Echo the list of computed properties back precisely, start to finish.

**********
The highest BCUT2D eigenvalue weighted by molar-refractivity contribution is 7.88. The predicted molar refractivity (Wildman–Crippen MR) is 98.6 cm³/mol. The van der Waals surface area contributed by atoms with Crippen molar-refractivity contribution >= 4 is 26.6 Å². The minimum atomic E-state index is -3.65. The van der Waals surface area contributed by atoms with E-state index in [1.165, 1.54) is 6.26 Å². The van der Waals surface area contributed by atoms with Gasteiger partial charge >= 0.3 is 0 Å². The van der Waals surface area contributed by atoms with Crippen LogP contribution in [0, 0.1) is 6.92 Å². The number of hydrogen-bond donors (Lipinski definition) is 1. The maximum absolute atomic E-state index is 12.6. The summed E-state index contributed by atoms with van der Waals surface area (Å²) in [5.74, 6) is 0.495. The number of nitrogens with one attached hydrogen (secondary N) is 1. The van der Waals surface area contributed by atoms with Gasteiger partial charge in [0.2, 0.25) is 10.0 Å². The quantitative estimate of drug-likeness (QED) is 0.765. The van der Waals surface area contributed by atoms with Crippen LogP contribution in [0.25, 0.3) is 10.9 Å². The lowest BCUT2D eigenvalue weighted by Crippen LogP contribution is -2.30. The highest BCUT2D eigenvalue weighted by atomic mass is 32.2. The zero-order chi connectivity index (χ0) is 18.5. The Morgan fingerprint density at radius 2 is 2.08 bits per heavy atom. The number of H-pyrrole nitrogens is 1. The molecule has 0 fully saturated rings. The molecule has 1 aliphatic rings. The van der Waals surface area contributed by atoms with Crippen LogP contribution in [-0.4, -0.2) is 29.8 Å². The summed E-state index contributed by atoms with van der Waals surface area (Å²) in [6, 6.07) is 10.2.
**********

The highest BCUT2D eigenvalue weighted by molar-refractivity contribution is 7.88. The predicted molar refractivity (Wildman–Crippen MR) is 98.6 cm³/mol. The van der Waals surface area contributed by atoms with Crippen molar-refractivity contribution >= 4 is 26.6 Å². The minimum atomic E-state index is -3.65. The van der Waals surface area contributed by atoms with E-state index in [1.165, 1.54) is 6.26 Å². The van der Waals surface area contributed by atoms with Gasteiger partial charge >= 0.3 is 0 Å². The van der Waals surface area contributed by atoms with Crippen LogP contribution in [0, 0.1) is 6.92 Å². The number of hydrogen-bond donors (Lipinski definition) is 1. The maximum absolute atomic E-state index is 12.6. The summed E-state index contributed by atoms with van der Waals surface area (Å²) in [5.74, 6) is 0.495. The number of nitrogens with one attached hydrogen (secondary N) is 1. The van der Waals surface area contributed by atoms with Gasteiger partial charge in [0.2, 0.25) is 10.0 Å². The quantitative estimate of drug-likeness (QED) is 0.765. The van der Waals surface area contributed by atoms with Crippen LogP contribution in [0.25, 0.3) is 10.9 Å². The lowest BCUT2D eigenvalue weighted by Crippen LogP contribution is -2.30. The highest BCUT2D eigenvalue weighted by atomic mass is 32.2. The zero-order chi connectivity index (χ0) is 18.5. The Morgan fingerprint density at radius 2 is 2.08 bits per heavy atom. The number of H-pyrrole nitrogens is 1. The molecule has 0 fully saturated rings. The molecule has 1 aliphatic rings. The van der Waals surface area contributed by atoms with Crippen LogP contribution in [-0.4, -0.2) is 29.8 Å². The summed E-state index contributed by atoms with van der Waals surface area (Å²) in [6, 6.07) is 10.2.